United States Wyllie migration to the United States +

The North American colonies beckoned, with their ample land and opportunity as their freedom from the persecution suffered by so many Clan families back home. Many Scots even fought against England in the American War of Independence to gain this freedom. Recently, clan societies have allowed the ancestors of these brave Scottish settlers to rediscover their familial roots. Among them:

Wyllie Settlers in United States in the 18th Century
  • Thomas Wyllie, aged 39, who arrived in Philadelphia, Pennsylvania in 1774 [3]
Wyllie Settlers in United States in the 19th Century
  • Hugh Wyllie, who arrived in America in 1820 [3]
  • Andrew Wyllie, who landed in Texas in 1835 [3]
  • Robert Wyllie, who landed in New York in 1845 [3]
  • Alexander Wyllie, who arrived in St Clair County, Illinois in 1852 [3]

New Zealand Wyllie migration to New Zealand +

Emigration to New Zealand followed in the footsteps of the European explorers, such as Captain Cook (1769-70): first came sealers, whalers, missionaries, and traders. By 1838, the British New Zealand Company had begun buying land from the Maori tribes, and selling it to settlers, and, after the Treaty of Waitangi in 1840, many British families set out on the arduous six month journey from Britain to Aotearoa to start a new life. Early immigrants include:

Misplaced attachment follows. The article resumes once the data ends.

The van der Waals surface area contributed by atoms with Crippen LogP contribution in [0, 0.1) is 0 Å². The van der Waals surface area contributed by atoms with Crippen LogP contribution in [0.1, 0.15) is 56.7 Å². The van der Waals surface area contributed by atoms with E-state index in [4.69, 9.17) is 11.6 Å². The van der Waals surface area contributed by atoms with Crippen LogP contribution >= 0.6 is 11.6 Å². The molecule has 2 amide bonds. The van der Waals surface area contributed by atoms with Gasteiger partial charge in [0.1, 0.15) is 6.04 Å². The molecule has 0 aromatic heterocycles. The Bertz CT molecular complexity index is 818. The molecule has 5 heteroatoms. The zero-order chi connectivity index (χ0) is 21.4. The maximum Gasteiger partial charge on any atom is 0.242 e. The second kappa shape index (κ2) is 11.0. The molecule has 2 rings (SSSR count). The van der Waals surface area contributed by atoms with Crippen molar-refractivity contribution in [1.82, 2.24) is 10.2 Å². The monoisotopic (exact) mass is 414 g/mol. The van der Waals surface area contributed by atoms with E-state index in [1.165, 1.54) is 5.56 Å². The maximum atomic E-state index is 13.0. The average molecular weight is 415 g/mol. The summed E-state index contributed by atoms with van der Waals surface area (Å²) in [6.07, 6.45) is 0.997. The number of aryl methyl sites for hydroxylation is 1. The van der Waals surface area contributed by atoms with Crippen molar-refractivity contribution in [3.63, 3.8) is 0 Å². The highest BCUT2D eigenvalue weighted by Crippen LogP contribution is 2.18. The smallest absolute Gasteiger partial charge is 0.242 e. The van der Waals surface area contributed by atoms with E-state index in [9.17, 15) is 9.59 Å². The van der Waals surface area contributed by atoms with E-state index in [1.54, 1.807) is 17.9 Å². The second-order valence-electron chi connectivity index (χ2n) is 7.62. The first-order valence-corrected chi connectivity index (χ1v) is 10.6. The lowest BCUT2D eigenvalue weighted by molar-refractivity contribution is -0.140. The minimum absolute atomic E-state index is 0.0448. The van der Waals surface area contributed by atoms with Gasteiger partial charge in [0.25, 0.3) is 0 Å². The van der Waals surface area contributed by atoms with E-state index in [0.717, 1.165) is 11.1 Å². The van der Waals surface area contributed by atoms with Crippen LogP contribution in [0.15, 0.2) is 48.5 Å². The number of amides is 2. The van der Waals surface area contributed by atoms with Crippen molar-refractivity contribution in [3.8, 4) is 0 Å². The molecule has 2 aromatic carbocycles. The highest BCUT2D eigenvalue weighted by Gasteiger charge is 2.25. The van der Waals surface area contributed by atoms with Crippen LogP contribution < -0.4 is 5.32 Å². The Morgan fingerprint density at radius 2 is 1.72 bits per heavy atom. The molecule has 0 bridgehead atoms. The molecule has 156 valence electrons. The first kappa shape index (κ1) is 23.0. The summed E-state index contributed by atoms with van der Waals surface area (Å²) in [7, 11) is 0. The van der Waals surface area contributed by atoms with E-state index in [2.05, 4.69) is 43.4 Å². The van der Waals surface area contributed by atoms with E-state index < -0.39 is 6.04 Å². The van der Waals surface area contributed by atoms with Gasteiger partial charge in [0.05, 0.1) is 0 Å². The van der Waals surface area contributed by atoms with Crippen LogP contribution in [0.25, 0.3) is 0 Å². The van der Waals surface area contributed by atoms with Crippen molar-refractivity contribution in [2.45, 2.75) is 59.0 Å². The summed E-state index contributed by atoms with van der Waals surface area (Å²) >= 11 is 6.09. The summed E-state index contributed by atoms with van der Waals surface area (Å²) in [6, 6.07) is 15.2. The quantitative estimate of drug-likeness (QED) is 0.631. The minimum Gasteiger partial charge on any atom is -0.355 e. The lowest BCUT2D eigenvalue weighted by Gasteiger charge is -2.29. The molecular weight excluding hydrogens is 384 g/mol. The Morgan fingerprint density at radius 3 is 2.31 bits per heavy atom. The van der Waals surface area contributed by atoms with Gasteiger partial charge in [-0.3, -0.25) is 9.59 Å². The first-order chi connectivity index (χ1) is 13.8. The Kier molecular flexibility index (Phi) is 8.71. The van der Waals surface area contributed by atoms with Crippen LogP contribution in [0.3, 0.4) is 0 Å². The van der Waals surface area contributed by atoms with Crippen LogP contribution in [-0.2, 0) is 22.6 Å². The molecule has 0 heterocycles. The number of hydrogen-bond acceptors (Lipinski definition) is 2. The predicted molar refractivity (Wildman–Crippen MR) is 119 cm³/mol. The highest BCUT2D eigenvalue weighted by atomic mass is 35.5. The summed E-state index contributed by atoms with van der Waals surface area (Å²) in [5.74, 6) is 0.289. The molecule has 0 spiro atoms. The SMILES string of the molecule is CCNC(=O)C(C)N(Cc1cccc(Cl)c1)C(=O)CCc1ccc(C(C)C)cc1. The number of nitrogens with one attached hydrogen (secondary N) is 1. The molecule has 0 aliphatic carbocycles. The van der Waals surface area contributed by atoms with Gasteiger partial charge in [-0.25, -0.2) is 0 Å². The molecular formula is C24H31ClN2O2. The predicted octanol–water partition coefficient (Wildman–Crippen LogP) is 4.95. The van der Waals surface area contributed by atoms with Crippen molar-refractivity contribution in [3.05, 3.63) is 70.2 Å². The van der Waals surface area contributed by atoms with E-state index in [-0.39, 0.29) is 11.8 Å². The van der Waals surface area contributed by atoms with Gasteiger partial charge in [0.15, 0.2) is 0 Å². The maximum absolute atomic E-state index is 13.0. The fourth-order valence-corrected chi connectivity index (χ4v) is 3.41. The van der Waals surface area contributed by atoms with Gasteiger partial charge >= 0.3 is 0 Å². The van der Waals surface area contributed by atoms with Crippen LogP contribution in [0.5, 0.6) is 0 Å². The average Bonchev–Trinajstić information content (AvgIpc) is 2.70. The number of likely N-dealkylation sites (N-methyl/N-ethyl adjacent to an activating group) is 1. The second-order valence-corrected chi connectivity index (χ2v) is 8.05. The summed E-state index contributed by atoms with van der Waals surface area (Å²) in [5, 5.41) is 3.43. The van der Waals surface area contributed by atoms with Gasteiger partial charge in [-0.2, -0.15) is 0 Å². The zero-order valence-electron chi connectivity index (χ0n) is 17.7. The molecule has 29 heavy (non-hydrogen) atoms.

Wyllie Settlers in New Zealand in the 19th Century
  • Thomas Wyllie, who landed in Tamaki, Auckland, New Zealand in 1840
  • Thomas Wyllie, aged 24, who arrived in Auckland, New Zealand aboard the ship "Jane Gifford" in 1842 [4]
  • Mary Wyllie, who landed in Auckland, New Zealand in 1842
  • S Wyllie, who landed in Auckland, New Zealand in 1842

Contemporary Notables of the name Wyllie (post 1700) +

  • George Wyllie (1922-2012), Scottish sculptor
  • Robert Crichton Wyllie (1798-1865), Scottish physician and businessman
  • Tom Wyllie (b. 1872), Scottish footballer
  • Ms. Elaine Wyllie M.B.E., British Founder for The Daily Mile, was appointed Member of the Order of the British Empire on 29th December 2018 for services to the Fitness of Children [5]